As we move further into 2021 and the COVID-19 pandemic remains with us, leadership across all disciplines is critical. If successful with this transition into a management role, you will have an opportunity to make a difference with your team. In your new role, you will be uniquely positioned to help guide your organization through this crisis. If you succeed, your team will be better equipped to weather the storm and be well-positioned to capitalize on emerging opportunities once it’s over.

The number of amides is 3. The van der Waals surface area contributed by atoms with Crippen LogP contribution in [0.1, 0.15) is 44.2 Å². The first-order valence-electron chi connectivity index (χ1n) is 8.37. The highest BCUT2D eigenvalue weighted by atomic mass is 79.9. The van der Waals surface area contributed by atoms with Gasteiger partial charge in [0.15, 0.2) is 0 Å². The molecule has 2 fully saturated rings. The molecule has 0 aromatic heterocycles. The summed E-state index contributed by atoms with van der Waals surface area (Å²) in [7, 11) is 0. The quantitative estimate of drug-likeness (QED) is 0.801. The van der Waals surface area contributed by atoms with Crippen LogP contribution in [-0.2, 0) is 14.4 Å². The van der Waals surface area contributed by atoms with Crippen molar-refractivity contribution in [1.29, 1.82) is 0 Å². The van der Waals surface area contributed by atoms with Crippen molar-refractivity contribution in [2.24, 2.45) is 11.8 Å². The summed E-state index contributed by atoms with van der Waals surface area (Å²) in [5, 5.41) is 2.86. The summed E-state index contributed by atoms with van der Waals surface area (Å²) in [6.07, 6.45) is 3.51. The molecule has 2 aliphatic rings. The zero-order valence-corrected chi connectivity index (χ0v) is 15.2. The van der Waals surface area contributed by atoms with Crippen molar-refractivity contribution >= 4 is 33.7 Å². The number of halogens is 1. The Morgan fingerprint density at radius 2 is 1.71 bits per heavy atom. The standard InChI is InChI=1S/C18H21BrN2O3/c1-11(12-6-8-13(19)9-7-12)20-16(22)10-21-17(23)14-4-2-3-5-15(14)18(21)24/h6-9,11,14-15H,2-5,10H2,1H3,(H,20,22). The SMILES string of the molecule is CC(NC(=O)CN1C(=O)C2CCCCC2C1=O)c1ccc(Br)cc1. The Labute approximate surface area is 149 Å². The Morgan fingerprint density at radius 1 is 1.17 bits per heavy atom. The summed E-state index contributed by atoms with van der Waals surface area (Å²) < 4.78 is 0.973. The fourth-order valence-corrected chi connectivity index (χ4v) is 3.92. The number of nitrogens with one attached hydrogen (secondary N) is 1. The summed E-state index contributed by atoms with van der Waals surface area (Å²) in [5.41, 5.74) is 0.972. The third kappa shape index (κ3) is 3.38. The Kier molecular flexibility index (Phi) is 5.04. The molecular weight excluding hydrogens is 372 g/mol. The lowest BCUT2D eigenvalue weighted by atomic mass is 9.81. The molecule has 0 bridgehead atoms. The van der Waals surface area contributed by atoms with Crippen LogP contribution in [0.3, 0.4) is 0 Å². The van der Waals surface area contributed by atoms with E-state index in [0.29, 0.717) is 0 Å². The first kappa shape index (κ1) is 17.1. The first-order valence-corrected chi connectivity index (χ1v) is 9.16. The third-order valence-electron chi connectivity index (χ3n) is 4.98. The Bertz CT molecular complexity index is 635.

Rob has over 15 years experience in executive search and recruiting, closely partnering with technology and HR executives and leaders on talent acquisition strategy and execution. This experience enables Rob to be a trusted advisor to organizations in the areas of career transition, executive coaching, leadership development, and training. Previously Rob led the executive search practice at Longford & Company focused on technology executive and leadership searches in the biotech/life sciences and high-tech sectors. Prior to Longford & Company, Rob was a Partner at WinterWyman in their technology search division. Before starting his career in executive search, Rob served as a Naval Flight Officer for 9 years, including multiple deployments and combat missions over Iraq. He earned an MBA from the University of Rhode Island and a BS in Computer Science from Stonehill College.